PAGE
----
Effect of Paclitaxel for Breast Cancer Treatment

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10th Oct 2017 Health Reference this

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Effect of paclitaxel along with withnia sominiferia on lactate dehydrogenase enzyme activity changes in 7,12 di methyl benz(a) anthracene induced breast cancer wistar rats

Dr.N.Muninathan1*, Dr.P. Mohanalakshmi2,Ambareesha Kondam k., Dr. S. Malliga3

1* – Department of Biochemistry, Meenakshi Medical College and Research Institute, Enathur,

Kanchipuram – 631552, Tamil Nadu, India.

2- Department of Biochemistry, Sri Muthukumaran Medical College, Chennai

3- Department of Biochemistry, ESIC Medical College, Chennai

Abstract

Aim: The purpose of this study is to investigate the changes in the levels of lactate dehydogenase enzyme(LDH) activity and efficacy of combination of paclitaxel along with Withnia Sominiferia against breast cancer in experimental animals. Breast cancer is the commonest cancer among women in all developed countries (except Japan) as well as in North Africa, South America, and southeastern and western Asia. While the incidence of breast cancer appears to be increasing, mortality rates are now declining in at least some western countries. Breast cancer ranks third when both the sexes are considered together and is clearly a significant global public health problem. Design/Methods: Breast cancer was induced in rats by 7, 12 Di methyl benz(a) anthracene (DMBA) at the dosage of 20mgs dissolved in 0.5ml sunflower oil and administered into experimental animals for 28 weeks. In this study, we demonstrated that combination of paclitaxel and withania somnifera revert the changes in the rats from lethal dose of DMBA within 30 days. Results: All the isoenzymes LDH1 – LDH5 were observed in cancer bearing animals. Expression of these isoenzymes were found be reduced in paclitaxel and Withania somnifera treated animals. Conclusions: The treatment with combination of paclitaxel and withania somnifera effectively reduced LDH enzyme activity levels. So, from the obtained results it is concluded that paclitaxel and withania somnifera is capable of restoring the breast architecture.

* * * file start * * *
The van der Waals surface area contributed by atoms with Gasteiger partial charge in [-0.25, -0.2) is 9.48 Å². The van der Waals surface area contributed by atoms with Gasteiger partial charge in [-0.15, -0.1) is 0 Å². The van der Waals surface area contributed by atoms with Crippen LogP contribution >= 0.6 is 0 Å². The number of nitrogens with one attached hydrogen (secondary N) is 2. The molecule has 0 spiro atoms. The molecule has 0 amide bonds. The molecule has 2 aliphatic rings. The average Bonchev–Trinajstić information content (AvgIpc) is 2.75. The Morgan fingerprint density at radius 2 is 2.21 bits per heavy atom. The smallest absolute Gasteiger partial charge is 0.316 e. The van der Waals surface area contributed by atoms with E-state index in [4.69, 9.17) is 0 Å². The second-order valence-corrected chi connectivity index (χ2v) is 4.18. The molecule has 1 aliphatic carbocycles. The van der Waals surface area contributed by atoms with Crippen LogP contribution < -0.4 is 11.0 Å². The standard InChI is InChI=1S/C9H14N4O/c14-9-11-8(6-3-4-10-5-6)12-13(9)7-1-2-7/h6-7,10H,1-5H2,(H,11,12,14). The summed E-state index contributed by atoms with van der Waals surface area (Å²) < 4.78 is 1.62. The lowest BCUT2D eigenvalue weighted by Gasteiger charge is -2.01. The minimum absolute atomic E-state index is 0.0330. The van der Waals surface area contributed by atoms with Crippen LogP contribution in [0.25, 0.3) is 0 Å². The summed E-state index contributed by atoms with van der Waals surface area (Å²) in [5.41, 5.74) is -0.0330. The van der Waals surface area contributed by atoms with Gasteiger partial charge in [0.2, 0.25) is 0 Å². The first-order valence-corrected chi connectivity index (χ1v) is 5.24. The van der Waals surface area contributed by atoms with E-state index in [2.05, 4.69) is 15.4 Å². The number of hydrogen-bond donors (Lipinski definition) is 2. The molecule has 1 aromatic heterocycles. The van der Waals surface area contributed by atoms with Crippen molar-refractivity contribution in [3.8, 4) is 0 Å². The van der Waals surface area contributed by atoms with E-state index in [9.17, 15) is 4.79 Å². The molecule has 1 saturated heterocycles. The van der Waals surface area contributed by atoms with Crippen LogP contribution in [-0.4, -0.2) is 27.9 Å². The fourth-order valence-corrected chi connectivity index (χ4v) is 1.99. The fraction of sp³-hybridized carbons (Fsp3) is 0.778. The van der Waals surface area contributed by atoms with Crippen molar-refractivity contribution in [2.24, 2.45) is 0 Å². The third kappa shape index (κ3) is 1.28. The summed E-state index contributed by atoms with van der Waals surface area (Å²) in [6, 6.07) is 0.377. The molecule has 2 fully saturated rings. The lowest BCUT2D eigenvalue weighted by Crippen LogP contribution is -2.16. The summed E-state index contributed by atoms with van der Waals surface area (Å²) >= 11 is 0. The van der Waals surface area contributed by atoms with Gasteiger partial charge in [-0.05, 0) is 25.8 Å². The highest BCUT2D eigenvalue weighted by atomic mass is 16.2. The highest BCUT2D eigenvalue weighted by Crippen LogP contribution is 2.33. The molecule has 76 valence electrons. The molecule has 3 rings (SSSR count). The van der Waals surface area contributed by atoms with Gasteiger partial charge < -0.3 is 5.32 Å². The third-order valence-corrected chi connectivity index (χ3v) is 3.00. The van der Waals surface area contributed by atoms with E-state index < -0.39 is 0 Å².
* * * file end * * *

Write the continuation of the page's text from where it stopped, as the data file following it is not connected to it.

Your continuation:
Key words: Withania somnifera, DMBA, Paclitaxel, LDH and Breast cancer.

  1. Introduction

Breast cancer ranks third when both the sexes are considered together (Parkin, 1999) and is clearly a significant global public health problem.

There are nearly 8,00,000 new cases of breast cancer worldwide each year .In approximately half of these patients, breast cancer will be the eventual cause of death. Incidence of breast cancer in Indian women is not as high as in western countries (Sinha et al., 2003) .It is the second most common cancer among women in south India. The age standardized rates vary from 22 to 28 per 1, 00,000 women (Sanghvi, 1998). Although the rates appear to be lower than those seen in developed countries, the burden of cancer in India is alarming.

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Worldwide incidences of breast cancer continue to rise and geographical variations in breast cancer incidence indicate that environment factors contribute to overall risk (Millikan, 1995). Exposure to environmental carcinogens early in life is thought to be one of the first events in the development of breast cancer. Each year breast cancer is diagnosed in 910,000 women worldwide and 376,000 women die from the disease. Most of these cases are in industrial countries e.g., North America (180,000) and Europe (220,000).

PAH’s an important class of chemical carcinogens that are widespread in the ambient environment due to fossil fuel combustion for energy production, transportation and industry. DMBA, a potent PAH recognized as an initiator of both skin and liver cancer (Masaaki Miyata et al). The covalent binding of DMBA metabolites to DNA has been implicated as a critical step in the initiation phase of cancers.